Elecrtrified railway in Latvia, source: Latvijas dzelzceļš

How Latvia segments the railway market for infrastructure charging

There are different ways in which countries determine segments on the rail market for infrastructure charging. LatRailNet, the Latvian charging body, organised a webinar on 17 March on railway transportation market segmentation. It was also explained how it deals with changing market conditions and how discounts can be applied to stimulate using the rail infrastructure to its full capacity.

Market segmentation, in compliance with the requirements of European Union and Latvian national laws and regulations, is performed in passenger and freight transportation in order to set railway infrastructure charges that are appropriate to the market situation and to promote development of domestic and international transportation markets.

Currently in Latvia, there are 12 market segments – four in passenger and eight in freight transportation. For example, there is a different market segment for use of broad and narrow-gauge parts of the network. In freight, there are different market segments for domestic and international transport, and container or other types of transport, for example. Regularity of freight transport also plays a role.

The list of market segments is reviewed every 5 years and it is supervised by the railway sector regulatory body. In the recent webinar by LatRailNet, the legal framework of railway transportation market segmentation, the segmentation process and the main evaluation criteria were presented. The application and processing procedure was also explained. More than 60 transport industry professionals and other interested parties attended.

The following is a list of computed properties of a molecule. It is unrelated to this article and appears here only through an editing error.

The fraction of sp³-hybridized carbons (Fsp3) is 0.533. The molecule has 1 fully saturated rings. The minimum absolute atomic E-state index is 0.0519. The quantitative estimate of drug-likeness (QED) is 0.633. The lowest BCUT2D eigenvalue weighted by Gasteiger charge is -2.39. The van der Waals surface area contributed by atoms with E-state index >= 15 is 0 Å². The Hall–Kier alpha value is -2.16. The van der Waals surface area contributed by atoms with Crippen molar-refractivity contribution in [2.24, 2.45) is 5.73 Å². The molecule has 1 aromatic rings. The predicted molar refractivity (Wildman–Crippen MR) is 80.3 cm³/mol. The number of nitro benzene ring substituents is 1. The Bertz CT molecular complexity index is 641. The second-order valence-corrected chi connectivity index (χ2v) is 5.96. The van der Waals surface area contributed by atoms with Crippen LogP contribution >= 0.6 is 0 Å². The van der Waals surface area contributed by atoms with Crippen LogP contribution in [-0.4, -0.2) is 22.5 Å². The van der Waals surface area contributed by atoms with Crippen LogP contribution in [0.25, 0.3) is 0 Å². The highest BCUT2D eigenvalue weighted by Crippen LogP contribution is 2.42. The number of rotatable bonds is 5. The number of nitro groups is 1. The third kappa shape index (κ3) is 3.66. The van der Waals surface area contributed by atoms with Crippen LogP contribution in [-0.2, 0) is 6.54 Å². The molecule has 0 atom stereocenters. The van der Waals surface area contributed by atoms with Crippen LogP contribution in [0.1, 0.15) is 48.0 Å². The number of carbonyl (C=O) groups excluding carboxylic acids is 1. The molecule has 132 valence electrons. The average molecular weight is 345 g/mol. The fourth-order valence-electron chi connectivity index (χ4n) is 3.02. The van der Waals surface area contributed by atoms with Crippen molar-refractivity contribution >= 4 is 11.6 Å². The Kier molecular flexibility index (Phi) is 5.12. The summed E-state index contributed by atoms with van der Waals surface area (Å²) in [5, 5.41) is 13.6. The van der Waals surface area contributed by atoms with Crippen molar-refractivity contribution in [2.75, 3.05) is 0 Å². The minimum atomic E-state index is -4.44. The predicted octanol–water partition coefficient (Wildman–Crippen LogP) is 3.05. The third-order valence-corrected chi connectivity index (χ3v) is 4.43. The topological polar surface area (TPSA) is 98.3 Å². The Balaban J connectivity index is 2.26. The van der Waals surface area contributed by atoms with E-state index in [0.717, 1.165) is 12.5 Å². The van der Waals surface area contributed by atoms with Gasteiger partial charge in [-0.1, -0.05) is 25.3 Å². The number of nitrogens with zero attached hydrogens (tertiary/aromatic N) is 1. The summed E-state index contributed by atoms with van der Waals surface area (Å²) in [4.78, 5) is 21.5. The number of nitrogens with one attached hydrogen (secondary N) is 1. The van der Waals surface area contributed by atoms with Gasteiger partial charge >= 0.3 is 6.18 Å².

What is market segmentation based on?

International practice demonstrates that EU member states, besides compulsory segmentation to freight, commercial passengers and passengers under Public Service Obligation (PSO) transportation, mostly perform segmentation based on the transportation distance (suburban, regional and international transportation), environmental hazard of the freight, transportation technology (route or mixed transportation), train weight, and only sometimes as market-based incentives. In Latvia, it is a combination of methods.

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“Market segmentation provides the railway sector with a wide range of opportunities for boosting its competitiveness. In addition, the chosen segmentation approach plays an important role in achieving market development, environment protection and accident reduction objectives set out in the national planning documents”, points out the seminar leader and LatRailNet CEO Justina Hudenko.

Three-step approach

In the webinar, Hudenko presented Latvia’s three-step market segmentation approach. Step one performs after mandatory extraction of direct costs from total costs of the minimum access package. This, according to the EU Railway Legislation, is the basis for the track access charge. This step allows to adjust extracted minimum charges that reflects maintenance and operational costs driven by track usage to railway undertaking’s benefits. The first segmentation step requires big market assessment expertise (and respective costs) and is performed once every five years.